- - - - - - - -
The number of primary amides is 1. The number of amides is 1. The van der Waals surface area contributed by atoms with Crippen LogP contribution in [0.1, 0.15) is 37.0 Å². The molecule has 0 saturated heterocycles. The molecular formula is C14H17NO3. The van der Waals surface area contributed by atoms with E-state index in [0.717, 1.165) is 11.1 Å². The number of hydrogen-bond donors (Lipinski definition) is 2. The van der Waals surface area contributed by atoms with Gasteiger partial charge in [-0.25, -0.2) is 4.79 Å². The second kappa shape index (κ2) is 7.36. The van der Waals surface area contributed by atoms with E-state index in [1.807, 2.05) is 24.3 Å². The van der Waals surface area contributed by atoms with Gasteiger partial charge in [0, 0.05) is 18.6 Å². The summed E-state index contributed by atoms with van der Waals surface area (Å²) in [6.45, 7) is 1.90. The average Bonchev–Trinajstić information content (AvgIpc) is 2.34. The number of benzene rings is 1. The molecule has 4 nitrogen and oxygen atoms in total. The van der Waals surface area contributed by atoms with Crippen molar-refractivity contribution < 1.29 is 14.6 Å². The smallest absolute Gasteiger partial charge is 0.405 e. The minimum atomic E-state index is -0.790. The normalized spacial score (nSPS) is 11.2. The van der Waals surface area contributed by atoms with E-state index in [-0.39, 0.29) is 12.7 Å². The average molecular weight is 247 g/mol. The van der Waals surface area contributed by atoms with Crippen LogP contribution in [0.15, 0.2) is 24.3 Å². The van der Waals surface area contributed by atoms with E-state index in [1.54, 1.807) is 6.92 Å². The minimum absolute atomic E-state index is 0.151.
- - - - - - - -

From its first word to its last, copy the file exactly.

The number of primary amides is 1. The number of amides is 1. The van der Waals surface area contributed by atoms with Crippen LogP contribution in [0.1, 0.15) is 37.0 Å². The molecule has 0 saturated heterocycles. The molecular formula is C14H17NO3. The van der Waals surface area contributed by atoms with E-state index in [0.717, 1.165) is 11.1 Å². The number of hydrogen-bond donors (Lipinski definition) is 2. The van der Waals surface area contributed by atoms with Gasteiger partial charge in [-0.25, -0.2) is 4.79 Å². The second kappa shape index (κ2) is 7.36. The van der Waals surface area contributed by atoms with E-state index in [1.807, 2.05) is 24.3 Å². The van der Waals surface area contributed by atoms with Gasteiger partial charge in [0, 0.05) is 18.6 Å². The summed E-state index contributed by atoms with van der Waals surface area (Å²) in [6.45, 7) is 1.90. The average Bonchev–Trinajstić information content (AvgIpc) is 2.34. The number of benzene rings is 1. The molecule has 4 nitrogen and oxygen atoms in total. The van der Waals surface area contributed by atoms with Crippen molar-refractivity contribution < 1.29 is 14.6 Å². The smallest absolute Gasteiger partial charge is 0.405 e. The minimum atomic E-state index is -0.790. The normalized spacial score (nSPS) is 11.2. The van der Waals surface area contributed by atoms with E-state index in [-0.39, 0.29) is 12.7 Å². The average molecular weight is 247 g/mol. The van der Waals surface area contributed by atoms with Crippen LogP contribution in [0.15, 0.2) is 24.3 Å². The van der Waals surface area contributed by atoms with E-state index in [1.54, 1.807) is 6.92 Å². The minimum absolute atomic E-state index is 0.151.